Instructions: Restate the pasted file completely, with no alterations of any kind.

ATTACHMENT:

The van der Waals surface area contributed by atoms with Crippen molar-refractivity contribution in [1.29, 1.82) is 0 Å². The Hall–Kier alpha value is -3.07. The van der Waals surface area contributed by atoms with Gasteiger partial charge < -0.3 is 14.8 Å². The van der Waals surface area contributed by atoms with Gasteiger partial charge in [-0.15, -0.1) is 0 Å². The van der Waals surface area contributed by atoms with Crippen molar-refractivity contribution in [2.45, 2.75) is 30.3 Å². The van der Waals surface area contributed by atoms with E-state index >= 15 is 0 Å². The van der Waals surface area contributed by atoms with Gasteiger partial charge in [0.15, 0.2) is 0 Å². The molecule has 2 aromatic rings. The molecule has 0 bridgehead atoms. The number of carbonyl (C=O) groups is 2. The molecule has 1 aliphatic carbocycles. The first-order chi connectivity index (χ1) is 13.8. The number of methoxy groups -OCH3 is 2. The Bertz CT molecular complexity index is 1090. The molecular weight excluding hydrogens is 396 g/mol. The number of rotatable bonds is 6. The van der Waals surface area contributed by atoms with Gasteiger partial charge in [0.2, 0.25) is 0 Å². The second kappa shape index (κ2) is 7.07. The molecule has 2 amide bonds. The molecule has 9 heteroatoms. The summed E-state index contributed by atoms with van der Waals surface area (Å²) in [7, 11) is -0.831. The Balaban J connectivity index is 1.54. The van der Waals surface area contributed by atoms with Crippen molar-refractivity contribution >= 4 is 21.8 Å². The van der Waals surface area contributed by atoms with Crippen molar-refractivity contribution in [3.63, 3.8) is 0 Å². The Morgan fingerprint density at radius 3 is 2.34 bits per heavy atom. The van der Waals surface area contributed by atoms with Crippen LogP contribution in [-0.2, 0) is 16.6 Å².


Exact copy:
The van der Waals surface area contributed by atoms with Crippen molar-refractivity contribution in [1.29, 1.82) is 0 Å². The Hall–Kier alpha value is -3.07. The van der Waals surface area contributed by atoms with Gasteiger partial charge < -0.3 is 14.8 Å². The van der Waals surface area contributed by atoms with Gasteiger partial charge in [-0.15, -0.1) is 0 Å². The van der Waals surface area contributed by atoms with Crippen molar-refractivity contribution in [2.45, 2.75) is 30.3 Å². The van der Waals surface area contributed by atoms with E-state index >= 15 is 0 Å². The van der Waals surface area contributed by atoms with Gasteiger partial charge in [0.15, 0.2) is 0 Å². The molecule has 2 aromatic rings. The molecule has 0 bridgehead atoms. The number of carbonyl (C=O) groups is 2. The molecule has 1 aliphatic carbocycles. The first-order chi connectivity index (χ1) is 13.8. The number of methoxy groups -OCH3 is 2. The Bertz CT molecular complexity index is 1090. The molecular weight excluding hydrogens is 396 g/mol. The number of rotatable bonds is 6. The van der Waals surface area contributed by atoms with Gasteiger partial charge in [0.2, 0.25) is 0 Å². The second kappa shape index (κ2) is 7.07. The molecule has 2 amide bonds. The molecule has 9 heteroatoms. The summed E-state index contributed by atoms with van der Waals surface area (Å²) in [7, 11) is -0.831. The Balaban J connectivity index is 1.54. The van der Waals surface area contributed by atoms with Crippen molar-refractivity contribution >= 4 is 21.8 Å². The van der Waals surface area contributed by atoms with Crippen molar-refractivity contribution in [3.63, 3.8) is 0 Å². The Morgan fingerprint density at radius 3 is 2.34 bits per heavy atom. The van der Waals surface area contributed by atoms with Crippen LogP contribution in [-0.2, 0) is 16.6 Å².